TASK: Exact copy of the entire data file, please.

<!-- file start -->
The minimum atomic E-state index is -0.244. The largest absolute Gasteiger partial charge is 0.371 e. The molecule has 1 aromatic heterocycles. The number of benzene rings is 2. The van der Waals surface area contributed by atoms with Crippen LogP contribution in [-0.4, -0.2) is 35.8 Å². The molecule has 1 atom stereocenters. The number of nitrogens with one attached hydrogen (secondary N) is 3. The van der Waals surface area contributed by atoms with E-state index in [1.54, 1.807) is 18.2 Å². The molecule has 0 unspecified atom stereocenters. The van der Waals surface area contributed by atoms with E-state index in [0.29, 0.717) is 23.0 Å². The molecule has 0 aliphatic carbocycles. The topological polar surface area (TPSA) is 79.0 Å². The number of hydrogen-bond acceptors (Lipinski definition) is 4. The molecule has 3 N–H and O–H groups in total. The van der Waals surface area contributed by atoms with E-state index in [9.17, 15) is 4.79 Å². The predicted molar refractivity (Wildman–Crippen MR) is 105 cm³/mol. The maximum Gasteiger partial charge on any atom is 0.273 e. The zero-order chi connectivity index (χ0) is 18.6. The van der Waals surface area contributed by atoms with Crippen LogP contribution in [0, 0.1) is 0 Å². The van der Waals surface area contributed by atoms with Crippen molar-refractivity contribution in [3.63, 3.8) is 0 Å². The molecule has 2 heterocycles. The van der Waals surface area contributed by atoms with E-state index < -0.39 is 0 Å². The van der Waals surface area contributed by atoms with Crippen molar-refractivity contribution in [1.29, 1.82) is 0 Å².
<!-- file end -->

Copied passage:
The minimum atomic E-state index is -0.244. The largest absolute Gasteiger partial charge is 0.371 e. The molecule has 1 aromatic heterocycles. The number of benzene rings is 2. The van der Waals surface area contributed by atoms with Crippen LogP contribution in [-0.4, -0.2) is 35.8 Å². The molecule has 1 atom stereocenters. The number of nitrogens with one attached hydrogen (secondary N) is 3. The van der Waals surface area contributed by atoms with E-state index in [1.54, 1.807) is 18.2 Å². The molecule has 0 unspecified atom stereocenters. The van der Waals surface area contributed by atoms with E-state index in [0.29, 0.717) is 23.0 Å². The molecule has 0 aliphatic carbocycles. The topological polar surface area (TPSA) is 79.0 Å². The number of hydrogen-bond acceptors (Lipinski definition) is 4. The molecule has 3 N–H and O–H groups in total. The van der Waals surface area contributed by atoms with E-state index in [9.17, 15) is 4.79 Å². The predicted molar refractivity (Wildman–Crippen MR) is 105 cm³/mol. The maximum Gasteiger partial charge on any atom is 0.273 e. The zero-order chi connectivity index (χ0) is 18.6. The van der Waals surface area contributed by atoms with Crippen LogP contribution in [0, 0.1) is 0 Å². The van der Waals surface area contributed by atoms with Crippen molar-refractivity contribution in [3.63, 3.8) is 0 Å². The molecule has 2 heterocycles. The van der Waals surface area contributed by atoms with E-state index < -0.39 is 0 Å². The van der Waals surface area contributed by atoms with Crippen molar-refractivity contribution in [1.29, 1.82) is 0 Å².